First released in 2011 by Cognito Comics, Operation Ajax: How the CIA Toppled Democracy in Iran is an innovative interactive, multimedia graphic novel created by Dan Burwen for the iPad, that retells the story of the overthrow of the government of Iran in 1953. This month the digital graphic novel has been reformatted and re-released for the iPhone and iPod and will be priced at $ 2.99 for a limited time.

Created by Burwen, a videogame artist specializing in 3D artwork, Operation Ajax adapted the work of author Stephen Kinzer nonfiction work, Overthrow: America's Century of Regime Change from Hawaii to Iraq, turning it into multimedia comics work that incorporated limited animation, sound and photography to create an unusual work of comics nonfiction using a digital canvas. Indeed at the time Burwen said, he was “burnt out” on commercial videogames and was looking for a new project to work on when he came across Kinzer’s book. The result was Operation Ajax, which won and Webby Award and was runner up for both the Best App Ever Awards and the 2012 CES Mobile Apps showdown. CNN called Burwen's presentation at Comic-Con, "one of the most electrifying digital media panels" at the San Diego show. Now Burwen has updated the comics app for the iPhone/iPod Touch, a far smaller digital canvas to work on.

“We’ve reformatted every page to take advantage of the phone,” Burwen said during a Skype phone call from Europe, “we’re treating the phone as a high value space, trying to take it out of the short-attention-span theater to longform content." Operation Ajax tells a complex story using panels that dissolve cinematically into the next image, a soundtrack, sound effects, archival news reels and limited animation that manipulates panels, characters and intra-panel scenes while enlivening the storytelling without becoming full-on animation. Indeed the interactive comic walks a fine line between traditional comics layouts and keeping the rich multimedia effects from overwhelming the story. The app even features a “documents’ section that allows the reader to rummage through a file cabinet full of dossiers on the characters—among them Winston Churchill, Mohammed Reza Pahlavi the Shah of Iran, overthrown prime minister Mohammed Mossadegh, Averell Harriman, John Foster Dulles—at the heart of the historic event and the graphic novel's narrative.

Burwen said the work "translates well to the iPhone,” although “the docs/dossiers section don’t work quite as well but it’s all in there. We did bump up against some limitations but the reading experience doesn’t suffer.” Adding support for the phone, Burwen said, adds more storytelling features for the future, “if a character is using twitter or making a phone call, the reader has a phone in their hand and we can actually use the phone call in the story.”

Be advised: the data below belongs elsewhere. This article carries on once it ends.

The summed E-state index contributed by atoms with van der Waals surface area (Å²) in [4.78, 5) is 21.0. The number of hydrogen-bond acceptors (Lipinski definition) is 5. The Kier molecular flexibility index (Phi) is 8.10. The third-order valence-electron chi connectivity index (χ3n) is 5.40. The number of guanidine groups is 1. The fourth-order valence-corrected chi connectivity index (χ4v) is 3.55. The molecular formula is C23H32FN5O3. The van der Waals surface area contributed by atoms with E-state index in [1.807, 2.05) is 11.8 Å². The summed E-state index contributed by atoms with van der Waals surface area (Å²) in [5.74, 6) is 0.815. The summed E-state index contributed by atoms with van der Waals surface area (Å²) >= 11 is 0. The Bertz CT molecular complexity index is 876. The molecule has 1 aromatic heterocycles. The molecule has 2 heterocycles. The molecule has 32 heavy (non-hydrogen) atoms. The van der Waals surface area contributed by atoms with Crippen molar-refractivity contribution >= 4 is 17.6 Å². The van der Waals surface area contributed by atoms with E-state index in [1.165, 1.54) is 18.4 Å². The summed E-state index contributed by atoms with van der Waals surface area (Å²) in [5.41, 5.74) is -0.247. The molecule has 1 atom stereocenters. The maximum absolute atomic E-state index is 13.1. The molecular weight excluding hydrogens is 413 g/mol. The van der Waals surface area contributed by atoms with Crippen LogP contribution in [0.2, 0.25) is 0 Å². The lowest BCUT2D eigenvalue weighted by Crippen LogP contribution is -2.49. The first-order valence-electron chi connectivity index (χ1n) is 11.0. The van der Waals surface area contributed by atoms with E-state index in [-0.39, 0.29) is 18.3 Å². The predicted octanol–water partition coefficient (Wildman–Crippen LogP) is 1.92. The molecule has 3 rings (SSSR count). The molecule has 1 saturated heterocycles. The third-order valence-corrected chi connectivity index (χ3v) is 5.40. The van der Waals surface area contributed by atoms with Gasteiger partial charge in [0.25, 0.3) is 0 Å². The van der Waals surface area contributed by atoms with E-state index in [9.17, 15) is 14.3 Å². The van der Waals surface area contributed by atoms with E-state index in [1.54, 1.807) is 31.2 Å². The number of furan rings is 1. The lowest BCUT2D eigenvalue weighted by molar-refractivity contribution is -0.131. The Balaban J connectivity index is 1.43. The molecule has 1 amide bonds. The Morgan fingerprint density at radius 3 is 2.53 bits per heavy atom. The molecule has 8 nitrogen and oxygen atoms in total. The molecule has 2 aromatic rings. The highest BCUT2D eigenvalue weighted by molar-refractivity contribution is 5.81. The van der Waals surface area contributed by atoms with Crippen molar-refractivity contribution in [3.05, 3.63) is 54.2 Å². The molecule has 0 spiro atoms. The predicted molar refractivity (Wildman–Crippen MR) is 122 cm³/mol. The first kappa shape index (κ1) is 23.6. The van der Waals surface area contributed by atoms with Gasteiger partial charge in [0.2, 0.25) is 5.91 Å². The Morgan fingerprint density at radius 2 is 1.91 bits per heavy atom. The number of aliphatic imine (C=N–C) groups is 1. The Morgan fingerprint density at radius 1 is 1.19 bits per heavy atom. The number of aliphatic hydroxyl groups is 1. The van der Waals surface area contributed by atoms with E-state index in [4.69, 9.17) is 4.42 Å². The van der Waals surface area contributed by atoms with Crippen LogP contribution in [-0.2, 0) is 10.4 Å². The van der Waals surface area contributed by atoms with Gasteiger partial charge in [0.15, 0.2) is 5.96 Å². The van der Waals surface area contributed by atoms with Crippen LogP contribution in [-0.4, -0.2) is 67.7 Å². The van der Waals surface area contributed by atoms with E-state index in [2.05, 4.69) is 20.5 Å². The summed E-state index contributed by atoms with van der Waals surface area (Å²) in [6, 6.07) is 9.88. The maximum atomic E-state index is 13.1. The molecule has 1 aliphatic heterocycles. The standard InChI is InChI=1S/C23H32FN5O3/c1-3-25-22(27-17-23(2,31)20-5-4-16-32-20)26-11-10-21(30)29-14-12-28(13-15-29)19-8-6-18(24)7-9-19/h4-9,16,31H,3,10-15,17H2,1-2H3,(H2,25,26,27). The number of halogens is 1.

Indeed Burwen said their biggest problem so far has been the usual one, “discoverability,” or really the lack of it and the problems in getting content to standout in the App store. “People are ready for this [multimedia graphic novels] but there’s 870,000 titles in the app store. It’s a big problem; it’s a big bucket and Apple can’t seem to come up with something to fix it. The store doesn’t work for anything more than 99 cents and it’s a grab bag of stuff,” he said. “The challenge is getting valuation of the content, right now it can’t really support the kind of million dollar production that rich media requires.” But, he said, it could work as “one piece of a larger narrative. Digital comics can be a rich tool for multimedia. It can be a proving ground,” and it “pushes the boundaries of storytelling.” And he said it’s also “still a fraction of the cost of producing a movie or videogame and you can use it to judge an audience’s reaction to the material.”

Burwen also pointed to several new multimedia comics apps in the marketplace—“it’s good to see others working in this space,” he said. Among the new digital comics/animated ventures are MadeFire, a new digital venture to release multimedia comics for the iPad, andBottom of the Ninth, a particularly innovative work by filmmaker and animator Ryan Woodward that uses standard comics layouts as well as eye-popping full 2D and 3D animation in spectacular fashion to tell the story of a phenom girl pitcher that takes a futuristic Major League Baseball circuit (the “New Baseball League”) by storm. (Bottom of the Ninth has also launched a Kickstarter project to fund the rest of the series).

Burwen said Cognito will continue to expand into new stories as well as continue to work to improve the technology supporting it, looking to make it easier to use. Cognito has also signed with the entertainment incubator company BoomGen, which is based in Brooklyn and L.A., and is working to “expand Operation Ajax into film, education and gaming.” The project has been optioned for a movie, Burwen said. “We can’t wait until this whole thing goes mainstream. We think it’s really powerful.”